Cloth vs. Disposable: Where the debate has no place.

Invariably, when there is a news article about the desperate need for disposable diapers and adult sanitary items there are a significant number of comments about how if the potential recipients of the diapers would just work harder,

“Isn’t it enough that I subsidize their children by paying more in income tax, as well as paying property taxes to attempt to educate the fruit of their groins?”

…predict economic downfalls ahead of having a child,

“Irresponsible people make a conscious choice to have children they can’t afford.”

or from more charitable sorts, the use cloth diapers

“Why not give these less fortunate families with babies cloth diapering kits?”

I’m not sure there is much to be said to commentors who do not sympathize with those in such a situation. The first comments appear to lack the basic adult human capability of sympathy. They have not the capacity to imagine themselves rendered incontinent by a health issue, or that employment may not always be plentiful. However, the latter group who suggest cloth are not lost causes, on the contrary they’re on track and I write with this group in mind.

Airing clean laundry

Now don’t get me wrong. I’m all for cloth diapering if you can, even in the desert. We cloth diapered Bean for two years and if we’re able to adopt I’d do it again (with the same diapers). Even in the desert I think that cloth can be the best environmental choice and certainly a fabulous fiscal choice dependent on your laundering practices but, and this is a big BUT, that is dependent upon great, stable access to laundry facilities, which means having a stable and well equipped home, as well as daycare facilities and a pediatrician that were willing to work with you and your special snowflake’s delicate skin (after all cloth diapers require special medical permission to be used in accredited and/or state inspected facilities in Arizona.)

If you’re struggling to find a place to sleep at night  you probably do not have easy or cheap access to regular laundry facilities, you probably don’t have access to the same doctor’s practice and may not be able to afford the copay each time you have to ask for a request and any daycare facility may well tell you to take a running jump if you if you ask about cloth diapers. So, while I advocate for the use of cloth diapers, the reality is that those parents who need the services of diaper banks, and those adults who have some infirmity that leaves them incontinent, are not in a position to use cloth diapers and we as a community must meet them where they are and not debate this issue here, just help a mother, a brother, a child, a parent, a grandparent out.

I’m proud to be part of a group called Help A Mother Out that is supporting diaper banks and shelters in our nation using social media.

Please check out the website: http://helpamotherout.org, share it on Twitter or on your blog, find out about what your local resources are share those. Come back and share in the comments below or the earlier announcement by April 10th and I’ll enter you into a book giveaway competition.

*We didn’t tumble dry, kept the dirty diapers in a dry pail,  saved diapers up until we had a full load, used cooler water,  and scraped the poop into the toilet etc. etc.

This is part of the SteadyMom.com 30 minute Blog Challenge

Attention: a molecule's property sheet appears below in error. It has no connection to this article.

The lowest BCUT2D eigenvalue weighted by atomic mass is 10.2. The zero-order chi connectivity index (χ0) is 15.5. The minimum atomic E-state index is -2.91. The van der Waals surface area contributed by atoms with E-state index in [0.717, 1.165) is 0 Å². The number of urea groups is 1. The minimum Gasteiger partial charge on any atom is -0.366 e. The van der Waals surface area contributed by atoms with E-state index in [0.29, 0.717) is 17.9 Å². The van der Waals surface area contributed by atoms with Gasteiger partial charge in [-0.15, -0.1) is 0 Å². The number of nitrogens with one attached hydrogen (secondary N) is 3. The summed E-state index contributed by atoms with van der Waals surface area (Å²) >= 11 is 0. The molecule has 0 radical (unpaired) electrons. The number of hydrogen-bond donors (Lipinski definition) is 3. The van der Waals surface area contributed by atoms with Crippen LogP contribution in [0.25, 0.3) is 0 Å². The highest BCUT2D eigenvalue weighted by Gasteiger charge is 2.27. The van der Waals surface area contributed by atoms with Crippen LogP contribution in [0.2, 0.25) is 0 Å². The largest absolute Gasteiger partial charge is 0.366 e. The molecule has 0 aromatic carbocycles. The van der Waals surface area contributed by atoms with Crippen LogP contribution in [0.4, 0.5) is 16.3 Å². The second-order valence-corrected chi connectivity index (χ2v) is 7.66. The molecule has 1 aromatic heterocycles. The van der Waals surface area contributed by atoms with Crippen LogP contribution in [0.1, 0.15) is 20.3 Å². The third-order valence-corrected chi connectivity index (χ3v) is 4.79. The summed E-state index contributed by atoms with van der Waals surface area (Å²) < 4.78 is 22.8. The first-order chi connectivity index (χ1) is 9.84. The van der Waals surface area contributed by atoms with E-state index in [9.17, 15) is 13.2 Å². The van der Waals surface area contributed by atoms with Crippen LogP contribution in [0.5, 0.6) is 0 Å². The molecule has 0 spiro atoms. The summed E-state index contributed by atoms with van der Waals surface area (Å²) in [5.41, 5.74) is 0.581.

6 Comments

Filed under Acting Up, Diapers

6 responses to “Cloth vs. Disposable: Where the debate has no place.

  1. this was very interesting and insightful. I didn’t/don’t use cloth diapers because well, I have bad memories from the 70s with my little sister (raisins in diapers blech). I’ve been out of work since oct and its very discouraging how hard it is (when you’re already humiliated to be asking) to get any assistance for anything. I’m amazed when people think some are taking advantage of the system…I have no idea how they do that or could.

  2. Thanks netc23. I’m sorry to hear about the work situation. I was unemployed a long time ago, and the shame still burns in memory. That was in another country in the eighties. Here in the US I think that the guilt/shame/humiliation of unemployment is a hundred times worse. Speaking in generalities I think Americans are such an optimistic bunch, if you just try hard enough/ work hard enough the dream can be yours. The flip side of this is the assumption that if crap happens, it must be your own fault. Sigh.
    Thanks for stopping by netc23. I hope that you are able to find gainful employment and certainly assistance SOON!

  3. I use cloth diapers, but I understand exactly what you’re saying. Honestly, even if I still had shared laundry facilities I’m not sure I would be up for this. I love the earth and I love my cloth diapers, but having access to my own washing machine definitely makes all the difference for me.

  4. Rachel F

    Thanks for spelling this out so plainly. It’s so easy to say, “Oh, just use cloth, it’s so much cheaper” without realizing all the potential hurdles.

    Childcare is such a big one — even in eco-friendly San Francisco, with all our green programs, it’s not at all easy to find a daycare that will use cloth diapers.

    • Debra

      Its all up to the parents and the child in who can wear pamper or cloth diapers, the mean problem is i am an non-profit try to get help for who ever to get pampers for mother in need here in fremont ca, i been on face book and other website i ask for help in start an diaper bank or donate pamper to us , if you know any one or company that can help support us call Debra Williams at 510-258-3190 Thank you we need an angel.

  5. littlehousesouthernprairie

    Such a thoughtful, well-put post. Thanks for sharing!

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